Relatively few Americans are aware of a provision in the United States Immigration and Nationality Act called section 214(b). Under this section of the INA a Consular Officer adjudicating a non-immigrant visa application (like a B2 visa application, B2 is the official category for tourist visas) must presume that the applicant is an intending immigrant unless the applicant can provide strong evidence to the contrary. This creates a sort of “strong ties” vs. “weak ties” analysis whereby the Consular Officer will balance the applicant’s ties to the USA and Laos (or another country abroad). If the applicant can show strong ties to Laos and weak ties to the USA, then that applicant may be granted the tourist visa. However, in cases where a US Citizen is a significant other of the applicant such a relationship may have a negative impact upon the visa application as the relationship itself could be viewed as a “strong tie” to the USA. This should NOT be read as to imply that a relationship should not be disclosed as it is this author’s opinion that failure to disclose the existence of an American significant other could be construed as misrepresentation. That said, such a relationship could still have an adverse impact upon an applicant’s tourist visa application.

Those who wish to bring a Lao loved one back to the United states for the purposes of marriage and subsequent residence are well advised to seek either a US fiance visa (K1 visa) or a US Marriage Visa (CR1 Visa, IR1 Visa, or a K3 Visa although the K3 visa category has been effectively phased out by the National Visa Center in recent months).  That said, no one should ever enter into any type of relationship strictly as a pretext for obtaining a US Immigration benefit. Therefore, the relationship that acts as a basis for any visa application or petition ought to be bona fide and genuine.

For related information please see: US Visa Vietnamese Girlfriend or K1 Visa Laos.

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5th July 2010

Laos is a landlocked country in Southeast Asia. In recent years it has become a popular destination among back-pack tourists as well as those wishing to see the majestic splendor of Laos’ natural beauty. As is often the case in countries around the globe, a US Embassy provides services to those seeking a US visa or a other services which can be provided either through the Consulate proper or the American Citizen Services Section. Those wishing to travel to an Embassy are generally advised to check the hours of operation and the local holiday closing schedule in an effort to forestall an unnecessary trip to the Embassy due to Post closure. The following is a direct quote from the official website of the US Embassy in Laos:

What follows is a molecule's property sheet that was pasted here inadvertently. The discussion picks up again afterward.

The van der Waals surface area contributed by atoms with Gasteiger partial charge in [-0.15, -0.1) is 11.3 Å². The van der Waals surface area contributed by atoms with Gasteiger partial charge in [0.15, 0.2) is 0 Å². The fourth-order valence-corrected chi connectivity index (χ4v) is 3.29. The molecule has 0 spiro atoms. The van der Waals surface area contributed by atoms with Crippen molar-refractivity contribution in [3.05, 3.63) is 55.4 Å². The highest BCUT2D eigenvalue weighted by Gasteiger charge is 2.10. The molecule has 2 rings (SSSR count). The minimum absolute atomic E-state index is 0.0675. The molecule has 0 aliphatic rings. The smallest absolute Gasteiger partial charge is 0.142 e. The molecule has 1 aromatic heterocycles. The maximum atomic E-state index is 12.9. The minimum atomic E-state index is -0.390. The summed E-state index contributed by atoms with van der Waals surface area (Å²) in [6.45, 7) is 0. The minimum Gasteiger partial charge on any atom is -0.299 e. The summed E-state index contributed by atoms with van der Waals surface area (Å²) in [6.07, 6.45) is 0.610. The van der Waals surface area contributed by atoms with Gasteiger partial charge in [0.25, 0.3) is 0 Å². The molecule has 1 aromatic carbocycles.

Holidays 2010

Date Day Holiday Lao/U.S.
January 1 Friday New Year’s Day U.S./Lao
January 18 Monday Martin Luther King’s Birthday U.S.
February 15 Monday Presidents’ Day U.S.
March 8 Monday International Women’s Day Lao
April 14-16 Wed.-Friday Lao New Year Lao
April 30 Friday Lao Labor Day Lao
May 31 Monday Memorial Day U.S.
July 5 Monday Independence Day U.S.
September 6 Monday Labor Day U.S.
October 11 Friday Boat Racing Festival Lao
October 22 Monday Columbus Day U.S.
November 11 Thursday Veterans Day U.S.
November 19 Friday That Luang Festival Lao.
November 25 Thursday Thanksgiving Day U.S.
December 2 Thursady Lao National Day Lao
December 24 Friday Christmas Day U.S.

Substitution days. Please note: According to the prevailing practice in Laos, official holidays which fall on Saturday will be observed on the preceding Friday and Sunday on the following Monday.

As can be gathered

Note: Administrative Days: In addition to the dates above, the consular section will be closed on the following Fridays for administrative days — March 12, June 11, September 10, November 12, and December 10.

Staff at a US Embassy or a US Consulate can usually provide assistance, or insight, regarding documentation such as the Consular Report of Birth Abroad (CRBA), Notarized affidavits, Passports, visa pages, etc. In situations where an American Citizen must travel to the American Citizen Services Section of a United States Embassy or Consulate it may be wise to check the US Embassy’s website in order to ascertain whether or not one can set an appointment online. This makes the situation far less cumbersome for both the American and the Consular Officer as the Post can be prepared ahead of time to deal with the petitioner’s request.

With regard to visas, those petitions which are filed in the USA (such as a K1 visa petition or a K3 Visa petition) must first receive approval from USCIS before the petition will be forwarded to the Department of State and the US Embassy.

For further information, please see: US Visa Laos.